"We are taking long overdue action on these safety provisions to ensure that the flying public can truly expect one high level of safety in our skies," said Dorgan, chairman of the Senate Aviation Subcommittee.

Later, at a meeting with 15 family members in his office, Dorgan -- a champion of the families' cause from the start -- praised them for their persistence.

"I think you can all take a great amount of pride in the fact that you've really made a difference," Dorgan said.

They did so by traveling to Washington again and again. Family members attended every aviation-related hearing in Congress in the past year, relentlessly buttonholing lawmakers and getting to know key staff members so well that they're on a first-name basis.

"We were there at every single intersection in the process," said Karen Eckert, who lost her sister, 9/11 activist Beverly Eckert, in the crash. Early on, the families made common cause with pilot unions and like-minded lawmakers who were appalled at the low pilot salaries and difficult working conditions at regional airlines like Colgan Air, the Continental subcontractor that ran Flight 3407.

To get better qualified pilots in the cockpit, requiring 1,500 hours of flight time "became a focal point," said Kevin Kuwik, who was Lorin Maurer's boyfriend.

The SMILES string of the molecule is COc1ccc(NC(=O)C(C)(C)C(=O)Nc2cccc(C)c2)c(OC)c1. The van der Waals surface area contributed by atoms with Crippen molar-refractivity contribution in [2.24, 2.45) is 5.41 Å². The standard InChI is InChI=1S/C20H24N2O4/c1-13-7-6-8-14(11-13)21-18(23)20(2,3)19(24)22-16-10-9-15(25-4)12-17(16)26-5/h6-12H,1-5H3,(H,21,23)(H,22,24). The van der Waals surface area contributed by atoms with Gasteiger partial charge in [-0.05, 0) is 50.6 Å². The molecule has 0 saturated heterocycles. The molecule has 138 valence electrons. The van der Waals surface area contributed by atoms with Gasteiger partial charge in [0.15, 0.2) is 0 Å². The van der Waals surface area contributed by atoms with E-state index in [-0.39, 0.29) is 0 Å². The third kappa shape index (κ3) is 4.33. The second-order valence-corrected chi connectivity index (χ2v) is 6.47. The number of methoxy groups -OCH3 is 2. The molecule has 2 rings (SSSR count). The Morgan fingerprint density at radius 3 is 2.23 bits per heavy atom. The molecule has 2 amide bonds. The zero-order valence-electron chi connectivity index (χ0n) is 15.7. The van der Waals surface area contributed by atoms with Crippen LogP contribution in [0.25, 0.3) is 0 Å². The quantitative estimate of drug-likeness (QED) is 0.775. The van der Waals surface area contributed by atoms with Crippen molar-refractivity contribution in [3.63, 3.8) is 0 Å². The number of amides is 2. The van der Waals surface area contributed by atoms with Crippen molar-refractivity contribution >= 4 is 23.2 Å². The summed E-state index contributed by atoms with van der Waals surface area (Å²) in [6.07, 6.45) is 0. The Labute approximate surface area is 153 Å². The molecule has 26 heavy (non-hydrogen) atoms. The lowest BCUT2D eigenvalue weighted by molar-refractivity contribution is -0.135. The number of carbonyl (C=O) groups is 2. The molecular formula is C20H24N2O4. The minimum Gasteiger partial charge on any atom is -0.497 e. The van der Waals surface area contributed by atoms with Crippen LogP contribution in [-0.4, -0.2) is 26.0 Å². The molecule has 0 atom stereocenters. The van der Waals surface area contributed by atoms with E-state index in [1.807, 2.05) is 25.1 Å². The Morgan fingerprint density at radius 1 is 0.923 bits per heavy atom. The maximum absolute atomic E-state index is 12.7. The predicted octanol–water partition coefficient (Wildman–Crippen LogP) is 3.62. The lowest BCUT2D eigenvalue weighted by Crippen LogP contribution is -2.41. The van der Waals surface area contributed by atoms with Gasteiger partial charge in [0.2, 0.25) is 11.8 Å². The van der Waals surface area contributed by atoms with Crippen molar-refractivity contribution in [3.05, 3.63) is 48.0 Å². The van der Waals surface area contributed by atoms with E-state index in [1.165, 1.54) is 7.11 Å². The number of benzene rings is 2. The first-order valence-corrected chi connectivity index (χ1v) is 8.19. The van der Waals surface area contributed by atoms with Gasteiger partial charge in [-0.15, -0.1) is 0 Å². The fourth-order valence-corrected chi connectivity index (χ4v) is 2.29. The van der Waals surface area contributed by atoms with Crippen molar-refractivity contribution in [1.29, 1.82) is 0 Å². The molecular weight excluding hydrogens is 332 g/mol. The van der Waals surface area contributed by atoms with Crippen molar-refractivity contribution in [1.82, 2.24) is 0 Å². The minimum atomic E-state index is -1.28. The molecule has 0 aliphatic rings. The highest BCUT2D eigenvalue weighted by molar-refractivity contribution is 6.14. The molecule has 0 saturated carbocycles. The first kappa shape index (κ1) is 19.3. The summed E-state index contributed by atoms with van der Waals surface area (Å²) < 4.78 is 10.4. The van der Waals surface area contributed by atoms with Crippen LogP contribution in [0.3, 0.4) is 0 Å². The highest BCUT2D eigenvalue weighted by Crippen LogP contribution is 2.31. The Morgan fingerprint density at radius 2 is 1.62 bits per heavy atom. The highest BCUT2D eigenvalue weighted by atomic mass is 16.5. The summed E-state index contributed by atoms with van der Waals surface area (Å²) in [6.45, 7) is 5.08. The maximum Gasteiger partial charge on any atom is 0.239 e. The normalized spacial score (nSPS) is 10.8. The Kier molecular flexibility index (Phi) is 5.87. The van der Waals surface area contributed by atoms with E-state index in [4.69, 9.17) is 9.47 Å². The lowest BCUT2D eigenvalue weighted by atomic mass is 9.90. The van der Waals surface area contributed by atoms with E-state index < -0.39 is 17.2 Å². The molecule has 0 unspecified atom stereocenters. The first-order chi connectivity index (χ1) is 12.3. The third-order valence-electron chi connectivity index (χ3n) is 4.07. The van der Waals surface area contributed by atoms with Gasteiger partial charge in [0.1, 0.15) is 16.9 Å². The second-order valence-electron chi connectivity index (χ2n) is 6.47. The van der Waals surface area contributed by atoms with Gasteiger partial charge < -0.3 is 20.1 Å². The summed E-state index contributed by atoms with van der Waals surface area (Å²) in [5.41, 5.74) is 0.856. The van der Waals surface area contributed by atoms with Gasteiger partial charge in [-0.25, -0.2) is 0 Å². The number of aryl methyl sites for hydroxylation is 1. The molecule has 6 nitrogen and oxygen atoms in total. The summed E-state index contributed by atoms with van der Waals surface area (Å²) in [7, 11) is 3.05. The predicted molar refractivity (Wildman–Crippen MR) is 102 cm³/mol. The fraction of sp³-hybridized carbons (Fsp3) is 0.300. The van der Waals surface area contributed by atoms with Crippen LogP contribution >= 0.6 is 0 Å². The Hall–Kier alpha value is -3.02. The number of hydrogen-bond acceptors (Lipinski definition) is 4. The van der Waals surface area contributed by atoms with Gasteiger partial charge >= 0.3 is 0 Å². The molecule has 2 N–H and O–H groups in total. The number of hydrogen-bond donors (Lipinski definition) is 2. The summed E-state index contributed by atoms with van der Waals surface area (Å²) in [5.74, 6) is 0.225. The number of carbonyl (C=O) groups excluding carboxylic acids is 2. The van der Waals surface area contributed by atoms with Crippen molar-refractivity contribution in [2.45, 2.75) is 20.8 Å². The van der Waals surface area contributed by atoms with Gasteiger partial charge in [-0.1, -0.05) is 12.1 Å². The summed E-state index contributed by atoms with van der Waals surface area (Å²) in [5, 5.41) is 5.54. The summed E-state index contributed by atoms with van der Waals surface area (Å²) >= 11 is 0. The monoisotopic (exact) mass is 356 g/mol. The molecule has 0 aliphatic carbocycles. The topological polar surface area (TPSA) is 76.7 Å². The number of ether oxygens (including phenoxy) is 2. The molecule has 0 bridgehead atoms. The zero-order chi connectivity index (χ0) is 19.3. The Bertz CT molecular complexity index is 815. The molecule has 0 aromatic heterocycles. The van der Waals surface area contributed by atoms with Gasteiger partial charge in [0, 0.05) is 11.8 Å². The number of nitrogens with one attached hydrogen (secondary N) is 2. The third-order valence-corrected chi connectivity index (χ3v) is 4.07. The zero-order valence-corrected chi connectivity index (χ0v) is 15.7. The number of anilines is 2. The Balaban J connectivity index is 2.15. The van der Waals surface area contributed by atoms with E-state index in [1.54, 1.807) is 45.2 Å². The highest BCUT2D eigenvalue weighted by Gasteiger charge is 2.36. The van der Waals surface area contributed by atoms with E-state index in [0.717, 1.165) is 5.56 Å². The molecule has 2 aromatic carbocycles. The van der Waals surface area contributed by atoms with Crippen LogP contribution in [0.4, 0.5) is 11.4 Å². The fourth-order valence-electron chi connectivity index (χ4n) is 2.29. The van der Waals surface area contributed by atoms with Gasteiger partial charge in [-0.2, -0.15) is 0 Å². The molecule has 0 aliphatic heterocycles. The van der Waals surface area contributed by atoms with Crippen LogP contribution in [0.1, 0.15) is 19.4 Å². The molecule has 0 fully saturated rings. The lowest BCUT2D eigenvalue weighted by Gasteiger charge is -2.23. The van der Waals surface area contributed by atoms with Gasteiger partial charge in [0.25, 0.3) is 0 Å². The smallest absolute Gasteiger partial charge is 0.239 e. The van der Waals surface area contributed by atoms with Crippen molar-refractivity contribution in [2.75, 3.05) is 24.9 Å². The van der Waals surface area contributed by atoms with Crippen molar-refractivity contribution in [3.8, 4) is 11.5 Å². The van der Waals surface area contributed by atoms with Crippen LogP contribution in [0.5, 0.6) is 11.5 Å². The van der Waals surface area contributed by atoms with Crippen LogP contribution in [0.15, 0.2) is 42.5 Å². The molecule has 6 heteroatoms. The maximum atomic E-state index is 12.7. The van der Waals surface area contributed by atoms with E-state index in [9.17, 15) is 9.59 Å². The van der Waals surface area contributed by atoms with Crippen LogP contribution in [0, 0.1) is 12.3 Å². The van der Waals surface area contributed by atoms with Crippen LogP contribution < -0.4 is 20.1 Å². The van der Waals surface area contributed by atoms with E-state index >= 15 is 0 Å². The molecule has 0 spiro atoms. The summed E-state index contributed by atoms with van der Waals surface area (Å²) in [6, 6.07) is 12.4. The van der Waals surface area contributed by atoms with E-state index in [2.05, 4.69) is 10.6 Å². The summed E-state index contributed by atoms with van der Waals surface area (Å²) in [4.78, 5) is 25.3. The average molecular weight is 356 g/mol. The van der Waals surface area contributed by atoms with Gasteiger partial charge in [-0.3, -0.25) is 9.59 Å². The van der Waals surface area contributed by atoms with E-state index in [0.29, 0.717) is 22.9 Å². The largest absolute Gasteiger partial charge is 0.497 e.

"It wasn't our idea," he said. "It was the House, honestly, in collaboration with labor, that was the driving force, and we jumped on that train."

It quickly became a fast-moving train, too, with House members introducing the safety bill last July and the House adopting it by a 409-11 margin last October.

Problems ensued, though, as lawmakers tried to merge that House bill with a Senate bill reauthorizing funding for the Federal Aviation Administration and including similar, though slightly weaker, safety measures.

The search for a compromise got bogged down in side issues -- namely a proposal to make it easier for some FedEx workers to unionize, and the number of long-haul flights to Ronald Reagan National Airport in Washington. Ultimately, the stalemate helped the Flight 3407 families. Senate aides said they felt they had little room to give to the House during negotiations -- meaning senators felt that they had to accept the House's stronger safety measures.

So with the larger FAA bill still in limbo, lawmakers from both sides of Capitol Hill and both parties agreed this week to write the safety changes into law right away, attached to a bill temporarily extending funding for the FAA. The result is "a strong commitment to improving aviation safety in our country," said Sen. Kay Bailey Hutchison, R-Texas.

Many of the bill's major provisions are aimed at correcting problems highlighted in the crash of Flight 3407.

Colgan didn't know that the pilot of the plane had failed several flight tests before joining the airline -- but now a database of pilot records will be established to allow airlines to check such flight records.

Neither the pilot nor the co-pilot had a full night of bed rest before the fated flight -- but now the FAA will be required to draw up tougher rules aimed at controlling pilot fatigue.